Politically Speaking – September 22, 2020
At the worst possible time, Springfield politicians are pushing the tax hike amendment which would fundamentally change our state’s Constitution. If passed, it would grant our lawmakers new tax power to increase taxes on any group of taxpayers. That means you!
Even though Pritzker calls his $3.7 billion income tax a “fair tax,” in reality it’s a blank check for House Speaker Mike Madigan to do as he pleases.
The key reasons the income tax hike is bad for Illinois are:
1) It gives politicians more power to raise taxes at will by a simply majority vote.
2) It give politicians a blank check.
3) It opens the door for higher taxes on the middle and lower class.
4) It hurts small businesses and kills local jobs, as if things aren’t bad enough for them!
tax amendment would also allow them to add “surcharges,” essentially double or triple taxing the same dollars earned, for special spending such as pensions. It would also open the door for lawmakers to start taxing retirees.
Ultimately, the November 3 referendum is about trust. Trust is a rare commodity in a state where politicians have a history of breaking tax promises and facing corruption investigations into whether they used taxpayer and ratepayer dollars to benefit themselves and their political cronies.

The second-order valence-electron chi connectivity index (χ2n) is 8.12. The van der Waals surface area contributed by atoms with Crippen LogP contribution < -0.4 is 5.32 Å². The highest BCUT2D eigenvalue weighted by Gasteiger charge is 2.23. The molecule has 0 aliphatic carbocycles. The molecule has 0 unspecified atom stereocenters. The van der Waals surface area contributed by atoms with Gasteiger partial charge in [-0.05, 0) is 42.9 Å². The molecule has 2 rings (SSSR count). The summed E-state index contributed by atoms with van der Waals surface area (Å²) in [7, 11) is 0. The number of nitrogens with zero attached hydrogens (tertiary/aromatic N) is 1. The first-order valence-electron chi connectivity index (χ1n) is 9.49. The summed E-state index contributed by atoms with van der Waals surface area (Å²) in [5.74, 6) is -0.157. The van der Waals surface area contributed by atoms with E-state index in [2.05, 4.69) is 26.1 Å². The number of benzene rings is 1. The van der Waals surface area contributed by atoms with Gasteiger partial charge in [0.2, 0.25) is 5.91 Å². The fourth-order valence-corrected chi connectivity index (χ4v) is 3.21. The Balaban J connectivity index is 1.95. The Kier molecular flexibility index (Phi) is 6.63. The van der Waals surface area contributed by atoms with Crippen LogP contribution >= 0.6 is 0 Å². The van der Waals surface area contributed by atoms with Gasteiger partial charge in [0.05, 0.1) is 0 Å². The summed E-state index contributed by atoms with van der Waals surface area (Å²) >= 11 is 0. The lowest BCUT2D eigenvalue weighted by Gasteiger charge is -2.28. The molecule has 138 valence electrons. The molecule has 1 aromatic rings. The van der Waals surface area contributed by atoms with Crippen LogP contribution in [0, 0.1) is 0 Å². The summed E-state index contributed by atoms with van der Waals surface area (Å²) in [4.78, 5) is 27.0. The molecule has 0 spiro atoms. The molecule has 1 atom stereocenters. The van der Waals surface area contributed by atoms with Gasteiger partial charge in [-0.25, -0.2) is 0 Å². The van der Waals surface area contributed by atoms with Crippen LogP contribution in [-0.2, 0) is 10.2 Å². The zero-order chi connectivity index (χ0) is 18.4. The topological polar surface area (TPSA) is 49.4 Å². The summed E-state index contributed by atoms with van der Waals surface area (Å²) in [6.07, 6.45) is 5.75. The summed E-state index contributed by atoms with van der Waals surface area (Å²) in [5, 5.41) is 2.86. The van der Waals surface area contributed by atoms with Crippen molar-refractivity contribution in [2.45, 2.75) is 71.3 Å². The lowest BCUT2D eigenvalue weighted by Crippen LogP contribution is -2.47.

the progressive tax just taking effect on small businesses that create nearly 60% of the jobs in Illinois, more than 100,000 small businesses could see a tax hike up to 47% just as they work to bring back employees and recover from the shutdown.
an individual basis, I personally don’t see how, if voters approve the constitutional amendment and state lawmakers stick with the proposed rates they passed in 2019, any Illinoisan won’t face a tax increase starting January 1, 2021.
I’ve said for a long time Illinois doesn’t have an income problem, we have a spending problem. And even though the progressive tax is being sold by the Democrats as a way to shore up the state’s finances, pay down debt, and increase funding for services, it will fail to fulfill those promises.
So the bottom line is, without addressing the structural spending programs that have created this problem, Illinois will continue in the red. That will cause more and more to leave the state, because financially, Illinois will become impossible to live in.
recommendation to the Governor and General Assembly is to follow a trustworthy road map to tax relief for Illinoisans and restore fiscal health through pension reform and spending restraint.
I, for one, will vote NO!
On to the former vice president, Joe Biden. Presidential candidate Biden held a drive-in town hall meeting on September 17 in Scranton, PA. If you missed it you didn’t miss much, in my opinion. It was simply another Bash Trump town hall.
faced a half dozen questions about the coronavirus and a potential vaccine, moderated by Anderson Cooper of CNN.
This town hall meeting marked the first time Biden faced a live audience except a few reporters since winning the Presidential nomination.
in all, in my opinion, the town hall meeting was uneventful.
In closing, let us at The Weekly give our sympathy to the family, colleagues and friends of Supreme Court Justice Ruth Bader Ginsburg.
On to my friend, Editor of the National Review and well known talk show contributor Rich Lowry.
Democrats Should Worry About Mail-In Voting
By Rich Lowry